Pope Emphasizes 'Natural Structure' of Marriage as Between One Man and One Woman

Pope Benedict XVI waves as he makes his 'Urbi et Orbi' (To the city and the world) address from a balcony in St. Peter's Square in Vatican April 8, 2012.
Pope Benedict XVI waves as he makes his "Urbi et Orbi" (To the city and the world) address from a balcony in St. Peter's Square in Vatican April 8, 2012. | (Photo: Reuters/ )

The Pope has spoken out against gay marriage this week affirming the need for society to "acknowledge and promote the natural structure of marriage as the union of a man and a woman."

Pope Benedict XVI helped officially open the Christmas season at the Vatican on Friday with the traditional lighting of a Christmas tree in Vatican City's St Peter's Square. On the same day the Holy See released an official statement made annually by the pope for the World Day of Peace 2013.

The statement from the Catholic Church leader said:

"There is…a need to acknowledge and promote the natural structure of marriage as the union of a man and a woman in the face of attempts to make it juridically equivalent to radically different types of union.

"Such attempts actually harm and help to destabilize marriage, obscuring its specific nature and its indispensable role in society. These principles are not truths of faith, nor are they simply a corollary of the right to religious freedom. They are inscribed in human nature itself, accessible to reason and thus common to all humanity."

The statement comes just a month after the Vatican spoke out against any suggestions that traditional marriage had been defeated, following significant victories for gay marriage activists in the United States and Europe.

"One might say the church, at least on this front, has been defeated," said the leading Vatican newspaper, L'Osservatore Romano in November. "But that's not the case."

During November's elections in the United States four U.S. states officially approved amending the legal definition of marriage to include same-sex couples - the first time that has happened by voter referendum in the history of the United States.

While the majority of U.S. states still uphold traditional marriage as between one man and one woman, gay marriage is now legal in 11 states.

Also at the beginning of November, France made it clear that it would legalize same-sex marriage by early next year, while Spain, another country boasting a large number of Catholics, upheld its gay marriage laws.

Despite these developments, the Roman Catholic Church, which has been at the forefront of advocating for traditional marriage, has said that it is not giving up the fight, and insisted that traditional marriage is a "privilege" of civilized society.

"It is clear that, in Western countries, there is a widespread tendency to modify the classic vision of marriage between a man and woman, or rather to try to give it up, erasing its specific and privileged legal recognition compared to other forms of union," said Father Federico Lombardi on the Vatican Radio last month.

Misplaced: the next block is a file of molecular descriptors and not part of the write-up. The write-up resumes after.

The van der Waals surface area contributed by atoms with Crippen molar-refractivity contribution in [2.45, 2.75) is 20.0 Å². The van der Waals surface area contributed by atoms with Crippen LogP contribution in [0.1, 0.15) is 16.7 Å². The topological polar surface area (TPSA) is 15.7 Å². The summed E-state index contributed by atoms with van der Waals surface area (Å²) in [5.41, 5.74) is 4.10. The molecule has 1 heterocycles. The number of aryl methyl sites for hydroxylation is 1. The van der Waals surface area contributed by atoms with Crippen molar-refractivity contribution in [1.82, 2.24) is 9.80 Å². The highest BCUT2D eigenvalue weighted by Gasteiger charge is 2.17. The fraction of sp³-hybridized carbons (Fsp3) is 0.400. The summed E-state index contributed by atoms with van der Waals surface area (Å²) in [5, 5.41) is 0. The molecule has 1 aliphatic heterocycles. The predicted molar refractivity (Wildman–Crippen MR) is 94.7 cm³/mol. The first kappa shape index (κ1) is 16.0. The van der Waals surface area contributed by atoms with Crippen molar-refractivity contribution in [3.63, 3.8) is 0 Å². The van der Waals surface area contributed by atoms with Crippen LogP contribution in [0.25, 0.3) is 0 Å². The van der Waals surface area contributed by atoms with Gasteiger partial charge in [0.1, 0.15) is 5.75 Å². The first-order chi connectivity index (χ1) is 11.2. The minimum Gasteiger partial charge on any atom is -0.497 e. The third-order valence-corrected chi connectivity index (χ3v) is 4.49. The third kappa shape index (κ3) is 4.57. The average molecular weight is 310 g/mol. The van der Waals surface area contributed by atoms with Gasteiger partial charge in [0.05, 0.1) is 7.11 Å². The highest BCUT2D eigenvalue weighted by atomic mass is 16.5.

The Vatican spokesman continued: "In short, preserving a vision of the human person and of human relationships where there is a public acknowledgment of monogamous marriage between a man and woman is an achievement of civilization. If not, why not contemplate also freely chosen polygamy and, of course, not to discriminate, polyandry? It is not expected, then, the Church will give up proposing that society recognize a specific place for marriage between a man and a woman."

Polyandry, the practice of a man or a woman marrying multiple partners, has surfaced in the past in some societies but is currently illegal in Europe and the United States.

The Mormon Church in the U.S. did allow polygamy for a time, but the practice was discounted in 1890.

The relationship between the Vatican and the White House has somewhat soured in the past year, notably with President Barack Obama's endorsement of same-sex marriage back in May, and the introduction of the HHS Mandate supported by his administration that some Roman Catholics say infringes on their religious freedom.

After Obama's re-election on Nov. 6, Pope Benedict XVI sent him a congratulatory letter, but used the occasion to remind the president of the big differences between his administration and the Vatican.

"In the message, the Holy Father sent his best wishes to the president for his new term and assured him of his prayers that God might assist him in his very great responsibility before the country and the international community," the Vatican said in a statement.

The Vatican also insisted that the issues related to the HHS Mandate, which forces religious employers to provide contraceptive insurance to employees, cannot be swept under the rug.

(The Christian Post writer Stoyan Zaimov also contributed to this article)

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